That’s right. Their church invited a transgender support group to talk to the congregation about what it was like to be the parents of a transgendered child – and the congregation came to listen!

It’s easy to focus on the negative, the sensational, the hateful words of ignorant fundamentalist pastors. And sometimes those things need to be focused on and condemned for the unChristian bigotry they are. But there are many, many kind, caring, warm-hearted members of the church who simply want greater understanding about the tough choices their brothers and sisters face. Let’s not forget to celebrate those people, who are doing no more than simply being Jesus.

8 thoughts on “Transgender in the Church”

  1. I absolutely agree that it’s important to include positive stories as well! I’ve been focusing on a lot of negative lately, and I needed to read this. It’s easy to get bogged down in the profoundly bad (and the past month has had some bad for my LGBT brothers & sisters), but it’s important to see the ways that the Church is showing love as well. Thank you for this story!

  2. Thanks for this. It’s a blessed relief to read about people getting it right, to remind myself that a great many people are out there just, y’know, quietly being awesome.

  3. All of the comments above supporting homosexuals
    and any other immorality, I have not read one Scripture
    in God’s Sovereign Word to support your claims.
    God destroyed Sodom and Gomorrah because of its
    wickedness in these sins

    1. The sin of Sodom was violating hospitality rules by threatening harm to guests whom Lot had taken into his home, and were therefore (according to the ethics of the time) sacrosanct and under his protection.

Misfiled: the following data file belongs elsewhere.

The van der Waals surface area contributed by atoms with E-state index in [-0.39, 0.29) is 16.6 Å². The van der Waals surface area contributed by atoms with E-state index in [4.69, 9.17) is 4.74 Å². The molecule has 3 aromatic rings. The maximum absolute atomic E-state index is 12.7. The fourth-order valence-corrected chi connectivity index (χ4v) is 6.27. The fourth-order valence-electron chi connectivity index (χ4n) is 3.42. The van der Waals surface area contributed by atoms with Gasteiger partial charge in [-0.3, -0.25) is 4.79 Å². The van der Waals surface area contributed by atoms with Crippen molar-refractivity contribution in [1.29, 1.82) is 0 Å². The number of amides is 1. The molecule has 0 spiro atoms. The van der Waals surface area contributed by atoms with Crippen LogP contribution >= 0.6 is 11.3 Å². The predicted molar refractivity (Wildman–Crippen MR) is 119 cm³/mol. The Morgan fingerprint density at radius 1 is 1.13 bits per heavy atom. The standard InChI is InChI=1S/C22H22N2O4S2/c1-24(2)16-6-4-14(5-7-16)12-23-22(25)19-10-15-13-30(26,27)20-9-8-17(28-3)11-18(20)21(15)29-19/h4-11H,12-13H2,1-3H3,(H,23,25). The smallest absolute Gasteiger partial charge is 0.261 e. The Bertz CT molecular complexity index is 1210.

If this church didn’t welcome Tyler, as he is, wouldn’t it be violating those same sacred hospitality rules?

  4. When a child behaves like this it is because the parents or grandparents warped them. It could be sexual abuse. It could be that the grandmother wanted a granddaughter but got a boy and so she dresses him in dresses when mom isn’t around and brainwashes him into thinking he’s a girl. In any case it is nurture not nature. People ingrain their perversions into kids. Rather than supporting this sort of warping of children, a rational person would want to end it.

    1. That of course brings up the obvious question of how to end it. The best thing is not to condemn the child obviously. But it also is not to play along. If you don’t condemn the child who thinks they are the opposite of their sex — but also don’t play along, the child will see that this sort of foolishness may be cute to mommy and granny but not everyone buys into it. Eventually the child will realize they’ve been duped by mommy and granny and will grow out of it. I know this is true, because I have a cousin who was warped this way by my grandmother. By the silly views expressed here he would have been labeled “transgender” at the age of 3, but by the age of 5 he grew out of it. When he wore granny’s high heels around and paraded them around for the family he saw that mommy and granny laughed and thought it was so cute, but none of the men did (although nobody said anything) he must have seen the looks on their faces. And so he grew out of it, without anybody even having to say a word or try to argue him into believing he was a boy.